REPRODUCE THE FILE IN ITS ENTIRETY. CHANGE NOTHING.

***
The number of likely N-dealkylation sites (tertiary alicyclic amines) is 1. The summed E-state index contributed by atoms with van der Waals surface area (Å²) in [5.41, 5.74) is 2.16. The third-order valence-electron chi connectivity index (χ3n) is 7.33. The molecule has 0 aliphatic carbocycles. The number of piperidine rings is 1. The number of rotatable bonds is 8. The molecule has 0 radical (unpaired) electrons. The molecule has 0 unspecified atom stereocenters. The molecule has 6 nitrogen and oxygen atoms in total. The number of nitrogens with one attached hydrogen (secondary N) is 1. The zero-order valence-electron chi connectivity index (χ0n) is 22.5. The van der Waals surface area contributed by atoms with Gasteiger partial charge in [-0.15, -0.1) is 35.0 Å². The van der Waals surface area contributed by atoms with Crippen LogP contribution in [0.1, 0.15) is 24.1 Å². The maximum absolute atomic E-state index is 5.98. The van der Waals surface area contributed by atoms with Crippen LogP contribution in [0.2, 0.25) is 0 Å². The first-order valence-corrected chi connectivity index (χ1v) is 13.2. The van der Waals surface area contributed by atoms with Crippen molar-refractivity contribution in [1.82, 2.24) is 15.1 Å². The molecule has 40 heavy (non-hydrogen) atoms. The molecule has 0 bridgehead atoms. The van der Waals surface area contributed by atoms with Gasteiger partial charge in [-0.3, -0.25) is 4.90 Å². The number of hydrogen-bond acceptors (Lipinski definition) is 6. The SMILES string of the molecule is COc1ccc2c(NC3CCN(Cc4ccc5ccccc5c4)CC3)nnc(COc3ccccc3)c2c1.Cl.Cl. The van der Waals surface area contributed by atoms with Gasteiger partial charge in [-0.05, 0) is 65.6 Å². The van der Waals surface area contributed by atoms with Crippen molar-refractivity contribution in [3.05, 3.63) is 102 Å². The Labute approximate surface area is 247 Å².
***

The number of likely N-dealkylation sites (tertiary alicyclic amines) is 1. The summed E-state index contributed by atoms with van der Waals surface area (Å²) in [5.41, 5.74) is 2.16. The third-order valence-electron chi connectivity index (χ3n) is 7.33. The molecule has 0 aliphatic carbocycles. The number of piperidine rings is 1. The number of rotatable bonds is 8. The molecule has 0 radical (unpaired) electrons. The molecule has 0 unspecified atom stereocenters. The molecule has 6 nitrogen and oxygen atoms in total. The number of nitrogens with one attached hydrogen (secondary N) is 1. The zero-order valence-electron chi connectivity index (χ0n) is 22.5. The van der Waals surface area contributed by atoms with Gasteiger partial charge in [-0.15, -0.1) is 35.0 Å². The van der Waals surface area contributed by atoms with Crippen LogP contribution in [0.1, 0.15) is 24.1 Å². The maximum absolute atomic E-state index is 5.98. The van der Waals surface area contributed by atoms with Crippen LogP contribution in [0.2, 0.25) is 0 Å². The first-order valence-corrected chi connectivity index (χ1v) is 13.2. The van der Waals surface area contributed by atoms with Crippen molar-refractivity contribution in [1.82, 2.24) is 15.1 Å². The molecule has 40 heavy (non-hydrogen) atoms. The molecule has 0 bridgehead atoms. The van der Waals surface area contributed by atoms with Gasteiger partial charge in [-0.3, -0.25) is 4.90 Å². The number of hydrogen-bond acceptors (Lipinski definition) is 6. The SMILES string of the molecule is COc1ccc2c(NC3CCN(Cc4ccc5ccccc5c4)CC3)nnc(COc3ccccc3)c2c1.Cl.Cl. The van der Waals surface area contributed by atoms with Gasteiger partial charge in [-0.05, 0) is 65.6 Å². The van der Waals surface area contributed by atoms with Crippen molar-refractivity contribution in [3.05, 3.63) is 102 Å². The Labute approximate surface area is 247 Å².